Monday, May 23, 2011

PASTA WITH SAUSAGE AND BLUE CHEESE, EPIRUS STYLE



I came across this recipe on the Saveur web site.  Not too long ago Saveur magazine published an issue which featured Greek food.  Unfortunately, I wasn't a subscriber so I didn't receive that issue.  Most of the recipes and articles are on the Internet now, so I have checked them out thoroughly.  This is a recipe I was not familiar with, so I decided to try it.  It's pasta and sausage in a creamy sauce of blue cheese, flavored with lots of fresh oregano.  I found that the tangy tasting blue cheese gave a nice kick to the sauce and complimented the richness of the sausage very well.  I added a bit more blue cheese than the original recipe called for, but if you make it, add blue cheese according to taste.  As for the sausage, if you're lucky enough to find Greek sausage, use it.  Each Greek region has its own sausage recipes, but generally most contain pork and lamb, and are flavored with fennel seed, orange peel, garlic, leeks, and wine.  If you can't find Greek sausage, substitute with Italian or any other type that you like.  The native name for this recipe is "Makaronia me loukanika ke tiri," which literally translates to "pasta with sausages and cheese."  It hails from the province of Epirus, which is a mountainous region in the Northwest of Greece.  The shores of Epirus rest on the Ionian Sea, and right across the sea, a short ferryboat ride away, is Italy.  Ioannina, a city with a history that dates as far back as 700 CE, is the capital of the province of Epirus.  I imagine that this recipe was created in Ioannina or its surroundings, because it includes the addition of blue cheese, which is not a traditional Greek-type  cheese.  The city has always been a busy trading center, so I can see how foreign traders could have introduced the locals to blue cheese. Near Ioannina there is a cheese cooperative that specializes in making Italian and other type of European cheeses. Dairy production and especially cheese making are big business in the area.  I've had occasion to go to Ioannina, and I will never forget how I got there.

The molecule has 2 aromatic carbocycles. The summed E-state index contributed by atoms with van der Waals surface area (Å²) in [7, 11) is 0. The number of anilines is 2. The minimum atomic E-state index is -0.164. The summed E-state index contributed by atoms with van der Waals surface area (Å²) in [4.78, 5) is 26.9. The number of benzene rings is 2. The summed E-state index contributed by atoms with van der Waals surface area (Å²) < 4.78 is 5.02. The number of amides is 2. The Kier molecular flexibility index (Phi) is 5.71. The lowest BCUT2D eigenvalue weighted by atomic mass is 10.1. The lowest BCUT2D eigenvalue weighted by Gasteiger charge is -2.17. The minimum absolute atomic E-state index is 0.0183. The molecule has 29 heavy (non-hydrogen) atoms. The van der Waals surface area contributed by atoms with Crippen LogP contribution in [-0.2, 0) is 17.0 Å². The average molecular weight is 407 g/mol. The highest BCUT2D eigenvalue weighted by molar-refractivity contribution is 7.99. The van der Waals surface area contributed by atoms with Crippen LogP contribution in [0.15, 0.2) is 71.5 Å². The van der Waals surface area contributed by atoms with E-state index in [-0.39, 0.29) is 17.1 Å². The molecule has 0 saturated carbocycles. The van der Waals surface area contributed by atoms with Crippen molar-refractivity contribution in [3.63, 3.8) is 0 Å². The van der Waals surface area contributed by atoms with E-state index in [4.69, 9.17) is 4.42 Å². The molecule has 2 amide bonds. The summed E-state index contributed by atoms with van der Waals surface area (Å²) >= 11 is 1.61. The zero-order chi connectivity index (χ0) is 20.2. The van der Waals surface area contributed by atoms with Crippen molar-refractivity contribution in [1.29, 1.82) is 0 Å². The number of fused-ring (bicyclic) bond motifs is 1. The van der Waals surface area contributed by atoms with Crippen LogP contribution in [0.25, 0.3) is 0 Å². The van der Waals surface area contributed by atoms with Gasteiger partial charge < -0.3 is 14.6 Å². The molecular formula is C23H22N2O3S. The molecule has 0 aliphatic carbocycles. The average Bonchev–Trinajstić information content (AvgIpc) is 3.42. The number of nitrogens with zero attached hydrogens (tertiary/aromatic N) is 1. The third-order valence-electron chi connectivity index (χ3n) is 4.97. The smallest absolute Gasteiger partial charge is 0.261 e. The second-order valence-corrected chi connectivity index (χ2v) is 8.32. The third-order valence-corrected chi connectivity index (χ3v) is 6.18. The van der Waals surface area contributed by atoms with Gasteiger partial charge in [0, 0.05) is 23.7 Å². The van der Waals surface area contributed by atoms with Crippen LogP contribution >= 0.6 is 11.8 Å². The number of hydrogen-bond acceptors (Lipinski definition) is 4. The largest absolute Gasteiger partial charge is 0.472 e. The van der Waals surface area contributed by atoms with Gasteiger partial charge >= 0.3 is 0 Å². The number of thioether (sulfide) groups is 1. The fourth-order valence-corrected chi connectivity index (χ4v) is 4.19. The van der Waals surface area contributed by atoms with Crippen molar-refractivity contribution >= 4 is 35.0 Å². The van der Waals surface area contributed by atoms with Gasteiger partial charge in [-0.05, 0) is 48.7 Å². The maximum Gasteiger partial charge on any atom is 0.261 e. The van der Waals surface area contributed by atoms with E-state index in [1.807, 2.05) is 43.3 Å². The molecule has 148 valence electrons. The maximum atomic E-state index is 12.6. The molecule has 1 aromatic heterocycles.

From a post card:  The city of Ioannina with the Pindus mountains in the distance.